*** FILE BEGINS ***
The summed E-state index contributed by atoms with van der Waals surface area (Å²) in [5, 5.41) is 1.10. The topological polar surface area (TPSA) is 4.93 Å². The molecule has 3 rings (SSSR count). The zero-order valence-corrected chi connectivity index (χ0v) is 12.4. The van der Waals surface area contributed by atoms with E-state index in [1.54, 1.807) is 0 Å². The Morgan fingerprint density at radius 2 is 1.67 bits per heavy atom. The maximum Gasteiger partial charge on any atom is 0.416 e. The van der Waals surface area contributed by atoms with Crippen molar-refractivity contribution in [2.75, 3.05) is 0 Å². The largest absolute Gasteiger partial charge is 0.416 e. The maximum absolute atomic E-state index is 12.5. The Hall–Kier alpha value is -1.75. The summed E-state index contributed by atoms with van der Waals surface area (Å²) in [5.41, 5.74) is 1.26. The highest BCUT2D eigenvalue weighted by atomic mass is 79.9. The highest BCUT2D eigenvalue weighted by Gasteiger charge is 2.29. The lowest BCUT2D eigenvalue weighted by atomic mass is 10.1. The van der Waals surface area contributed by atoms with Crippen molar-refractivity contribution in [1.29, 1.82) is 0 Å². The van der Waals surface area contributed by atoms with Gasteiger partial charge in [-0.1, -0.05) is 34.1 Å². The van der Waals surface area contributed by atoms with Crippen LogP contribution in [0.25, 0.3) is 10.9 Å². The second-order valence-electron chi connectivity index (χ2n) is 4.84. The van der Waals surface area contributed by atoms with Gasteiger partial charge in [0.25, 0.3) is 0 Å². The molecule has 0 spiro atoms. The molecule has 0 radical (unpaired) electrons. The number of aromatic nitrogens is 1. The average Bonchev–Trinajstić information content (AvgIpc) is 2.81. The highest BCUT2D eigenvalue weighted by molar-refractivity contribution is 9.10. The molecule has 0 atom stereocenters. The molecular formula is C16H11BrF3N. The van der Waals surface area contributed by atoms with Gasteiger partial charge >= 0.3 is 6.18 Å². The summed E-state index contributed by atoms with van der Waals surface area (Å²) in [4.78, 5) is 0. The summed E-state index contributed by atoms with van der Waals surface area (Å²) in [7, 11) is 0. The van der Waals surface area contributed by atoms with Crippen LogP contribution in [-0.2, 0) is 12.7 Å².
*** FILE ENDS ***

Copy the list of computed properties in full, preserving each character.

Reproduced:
The summed E-state index contributed by atoms with van der Waals surface area (Å²) in [5, 5.41) is 1.10. The topological polar surface area (TPSA) is 4.93 Å². The molecule has 3 rings (SSSR count). The zero-order valence-corrected chi connectivity index (χ0v) is 12.4. The van der Waals surface area contributed by atoms with E-state index in [1.54, 1.807) is 0 Å². The Morgan fingerprint density at radius 2 is 1.67 bits per heavy atom. The maximum Gasteiger partial charge on any atom is 0.416 e. The van der Waals surface area contributed by atoms with Crippen molar-refractivity contribution in [2.75, 3.05) is 0 Å². The largest absolute Gasteiger partial charge is 0.416 e. The maximum absolute atomic E-state index is 12.5. The Hall–Kier alpha value is -1.75. The summed E-state index contributed by atoms with van der Waals surface area (Å²) in [5.41, 5.74) is 1.26. The highest BCUT2D eigenvalue weighted by atomic mass is 79.9. The highest BCUT2D eigenvalue weighted by Gasteiger charge is 2.29. The lowest BCUT2D eigenvalue weighted by atomic mass is 10.1. The van der Waals surface area contributed by atoms with Crippen molar-refractivity contribution in [1.29, 1.82) is 0 Å². The van der Waals surface area contributed by atoms with Gasteiger partial charge in [-0.1, -0.05) is 34.1 Å². The van der Waals surface area contributed by atoms with Crippen LogP contribution in [0.25, 0.3) is 10.9 Å². The second-order valence-electron chi connectivity index (χ2n) is 4.84. The van der Waals surface area contributed by atoms with Gasteiger partial charge in [0.25, 0.3) is 0 Å². The molecule has 0 spiro atoms. The molecule has 0 radical (unpaired) electrons. The number of aromatic nitrogens is 1. The average Bonchev–Trinajstić information content (AvgIpc) is 2.81. The highest BCUT2D eigenvalue weighted by molar-refractivity contribution is 9.10. The molecule has 0 atom stereocenters. The molecular formula is C16H11BrF3N. The van der Waals surface area contributed by atoms with Gasteiger partial charge >= 0.3 is 6.18 Å². The summed E-state index contributed by atoms with van der Waals surface area (Å²) in [4.78, 5) is 0. The summed E-state index contributed by atoms with van der Waals surface area (Å²) in [7, 11) is 0. The van der Waals surface area contributed by atoms with Crippen LogP contribution in [-0.2, 0) is 12.7 Å².